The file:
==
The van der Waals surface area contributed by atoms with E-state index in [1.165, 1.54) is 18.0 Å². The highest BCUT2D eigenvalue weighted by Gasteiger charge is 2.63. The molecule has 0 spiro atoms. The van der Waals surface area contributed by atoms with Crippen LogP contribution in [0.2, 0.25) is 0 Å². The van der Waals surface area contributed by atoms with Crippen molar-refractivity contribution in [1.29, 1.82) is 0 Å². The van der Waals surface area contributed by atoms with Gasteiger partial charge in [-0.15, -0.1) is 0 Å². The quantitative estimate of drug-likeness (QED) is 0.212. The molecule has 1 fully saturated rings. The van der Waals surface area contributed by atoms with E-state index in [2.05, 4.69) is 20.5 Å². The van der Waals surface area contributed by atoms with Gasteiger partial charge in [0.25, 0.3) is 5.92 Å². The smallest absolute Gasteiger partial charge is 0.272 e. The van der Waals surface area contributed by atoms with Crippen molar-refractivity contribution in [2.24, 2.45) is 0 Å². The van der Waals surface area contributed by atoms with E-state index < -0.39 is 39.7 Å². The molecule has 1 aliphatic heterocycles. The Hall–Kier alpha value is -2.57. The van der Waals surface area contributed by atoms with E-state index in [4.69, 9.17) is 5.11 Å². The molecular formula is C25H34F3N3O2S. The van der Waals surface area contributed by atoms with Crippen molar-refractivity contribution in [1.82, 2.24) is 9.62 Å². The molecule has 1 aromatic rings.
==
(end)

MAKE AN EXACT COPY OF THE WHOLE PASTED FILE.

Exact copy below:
The van der Waals surface area contributed by atoms with E-state index in [1.165, 1.54) is 18.0 Å². The highest BCUT2D eigenvalue weighted by Gasteiger charge is 2.63. The molecule has 0 spiro atoms. The van der Waals surface area contributed by atoms with Crippen LogP contribution in [0.2, 0.25) is 0 Å². The van der Waals surface area contributed by atoms with Crippen molar-refractivity contribution in [1.29, 1.82) is 0 Å². The van der Waals surface area contributed by atoms with Gasteiger partial charge in [-0.15, -0.1) is 0 Å². The quantitative estimate of drug-likeness (QED) is 0.212. The molecule has 1 fully saturated rings. The van der Waals surface area contributed by atoms with E-state index in [2.05, 4.69) is 20.5 Å². The van der Waals surface area contributed by atoms with Gasteiger partial charge in [0.25, 0.3) is 5.92 Å². The smallest absolute Gasteiger partial charge is 0.272 e. The van der Waals surface area contributed by atoms with Crippen molar-refractivity contribution in [2.24, 2.45) is 0 Å². The van der Waals surface area contributed by atoms with E-state index < -0.39 is 39.7 Å². The molecule has 1 aliphatic heterocycles. The Hall–Kier alpha value is -2.57. The van der Waals surface area contributed by atoms with E-state index in [4.69, 9.17) is 5.11 Å². The molecular formula is C25H34F3N3O2S. The van der Waals surface area contributed by atoms with Crippen molar-refractivity contribution in [1.82, 2.24) is 9.62 Å². The molecule has 1 aromatic rings.